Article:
After graduating from Le Cordon Bleu in Paris, writer Kathleen Flinn returned with no idea what to do next, until one day at a supermarket she watched a woman loading her cart with ultraprocessed foods. Flinn's "chefternal" instinct kicked in: she persuaded the stranger to reload with fresh foods, offering her simple recipes for healthy, easy meals. The Kitchen Counter Cooking School includes practical, healthy tips that boost listeners' culinary self-confidence, strategies to get the most from their grocery dollars, and simple recipes that get listeners cooking.
©2011 Kathleen Flinn (P)2011 Tantor
"The author's humble approach is inviting and shows why her students were enthusiastic." (Kirkus)
I like that she takes examples from the from grocery store boxed items and trys to show how they could be made more simply, cheaply at home without all the chemicals. I also liked the fact that she gives you some basic starting points for getting started at home cooking. This book would be best for those just starting out in the kitchen or those of us who have been stuck in a rut and have resorted to eating more processed foods. Overall, I enjoyed this book and as a health coach will recommend it to many of my clients to help them get started in the kitchen.
Although I like this narrators voice, there were several places where either the editing was chopped or she didn't pronouce the word properly. These are very minor, but I did notice them and usually replayed it just to make sure I was hearing her properly.
Unfortunately, she doesn't give all the recipies, which would be out of scope for this book. However, for the recipes she does give, a PDF companion would have been very helpful. Without it your stuck writing down all the recipes as she gives them or buying the book.
Kathleen Flinn has inspired me to learn how to cook properly. No more can and box meals for me. She makes learning to cook from scratch fun and easy. The narrator Marguerite Gavin lends a fantastic voice for the reading. You can easily follow the different characters just by the change in her reading. Great job.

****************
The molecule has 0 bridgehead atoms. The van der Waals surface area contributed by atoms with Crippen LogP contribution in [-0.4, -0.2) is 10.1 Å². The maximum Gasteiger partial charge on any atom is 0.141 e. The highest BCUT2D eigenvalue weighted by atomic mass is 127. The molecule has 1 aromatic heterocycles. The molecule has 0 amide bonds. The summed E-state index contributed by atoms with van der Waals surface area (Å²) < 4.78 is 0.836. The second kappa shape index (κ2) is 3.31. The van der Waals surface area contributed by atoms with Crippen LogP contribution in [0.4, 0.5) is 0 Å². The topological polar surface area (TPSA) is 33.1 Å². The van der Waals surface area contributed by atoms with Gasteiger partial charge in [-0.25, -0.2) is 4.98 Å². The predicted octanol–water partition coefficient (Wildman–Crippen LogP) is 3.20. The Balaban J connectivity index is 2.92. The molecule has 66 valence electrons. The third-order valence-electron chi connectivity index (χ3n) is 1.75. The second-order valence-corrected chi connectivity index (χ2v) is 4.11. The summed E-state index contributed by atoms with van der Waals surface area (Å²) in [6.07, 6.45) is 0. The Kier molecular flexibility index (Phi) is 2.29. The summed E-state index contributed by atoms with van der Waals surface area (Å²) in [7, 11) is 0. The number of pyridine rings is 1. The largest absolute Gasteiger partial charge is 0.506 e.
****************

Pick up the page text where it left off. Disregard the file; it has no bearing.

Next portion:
What a great read. The author totally demystifies cooking and helps the reader embrace home cooking. After listening this book, I have increased my cooking skills and decreased the money I spend on food! I had no idea how easy cooking was! The only thing I wish is that they made a pdf of the recipes and cheat sheet for followup cooking!!!
Much less fast-food.
I don't particularly have a most memorable moment in the book but when I realized, while painstakingly bookmarking each location (107 so far) I wanted to revisit, that I was becoming a very good cook. At least in comparison to what I was before and even better than my wife.
The recipes and/or references to ingredients are very hard to follow when they are being read so fast. This is one of the reasons for my more than 100 bookmarks. On top of that, I slowed the audio down to 1/2 speed when going over recipes and/or cooking instructions.
Her stories were interesting however as I said before, this was more of a self-help book and the emotion accumulated slowly, as I learned to become a better cook and really understand what I was doing, not simply following someone's written instructions.
I have since began to make dishes of my own accord, without recipes, which before was all but impossible except for the simplest of dishes.
There is a down side to reading and putting these lessons into practice. Meals that are eaten at a restaurant are scrutinized much more. They often seem bland and I''m second guessing the cook or even the chef in some cases.